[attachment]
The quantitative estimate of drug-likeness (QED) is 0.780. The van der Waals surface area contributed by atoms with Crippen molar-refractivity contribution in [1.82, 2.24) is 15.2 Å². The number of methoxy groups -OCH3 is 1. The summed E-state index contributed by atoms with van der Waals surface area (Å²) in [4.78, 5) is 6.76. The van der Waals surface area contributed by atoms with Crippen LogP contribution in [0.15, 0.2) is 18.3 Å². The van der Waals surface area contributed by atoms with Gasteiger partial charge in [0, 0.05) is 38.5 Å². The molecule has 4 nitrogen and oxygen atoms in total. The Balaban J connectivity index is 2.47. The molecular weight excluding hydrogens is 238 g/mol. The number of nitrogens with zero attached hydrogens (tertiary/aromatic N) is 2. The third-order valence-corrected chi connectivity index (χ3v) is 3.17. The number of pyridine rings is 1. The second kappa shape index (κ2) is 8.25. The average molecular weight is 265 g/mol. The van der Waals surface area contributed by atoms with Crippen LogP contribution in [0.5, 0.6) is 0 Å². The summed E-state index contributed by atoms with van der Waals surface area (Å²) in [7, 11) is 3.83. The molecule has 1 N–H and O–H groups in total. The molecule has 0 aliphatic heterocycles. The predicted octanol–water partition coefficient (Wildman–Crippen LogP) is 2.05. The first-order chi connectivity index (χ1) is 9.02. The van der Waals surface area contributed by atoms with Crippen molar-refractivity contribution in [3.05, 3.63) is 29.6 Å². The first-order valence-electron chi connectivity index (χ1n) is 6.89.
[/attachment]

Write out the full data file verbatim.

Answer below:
The quantitative estimate of drug-likeness (QED) is 0.780. The van der Waals surface area contributed by atoms with Crippen molar-refractivity contribution in [1.82, 2.24) is 15.2 Å². The number of methoxy groups -OCH3 is 1. The summed E-state index contributed by atoms with van der Waals surface area (Å²) in [4.78, 5) is 6.76. The van der Waals surface area contributed by atoms with Crippen LogP contribution in [0.15, 0.2) is 18.3 Å². The van der Waals surface area contributed by atoms with Gasteiger partial charge in [0, 0.05) is 38.5 Å². The molecule has 4 nitrogen and oxygen atoms in total. The Balaban J connectivity index is 2.47. The molecular weight excluding hydrogens is 238 g/mol. The number of nitrogens with zero attached hydrogens (tertiary/aromatic N) is 2. The third-order valence-corrected chi connectivity index (χ3v) is 3.17. The number of pyridine rings is 1. The second kappa shape index (κ2) is 8.25. The average molecular weight is 265 g/mol. The van der Waals surface area contributed by atoms with Crippen LogP contribution in [0.5, 0.6) is 0 Å². The summed E-state index contributed by atoms with van der Waals surface area (Å²) in [7, 11) is 3.83. The molecule has 1 N–H and O–H groups in total. The molecule has 0 aliphatic heterocycles. The predicted octanol–water partition coefficient (Wildman–Crippen LogP) is 2.05. The first-order chi connectivity index (χ1) is 9.02. The van der Waals surface area contributed by atoms with Crippen molar-refractivity contribution in [3.05, 3.63) is 29.6 Å². The first-order valence-electron chi connectivity index (χ1n) is 6.89.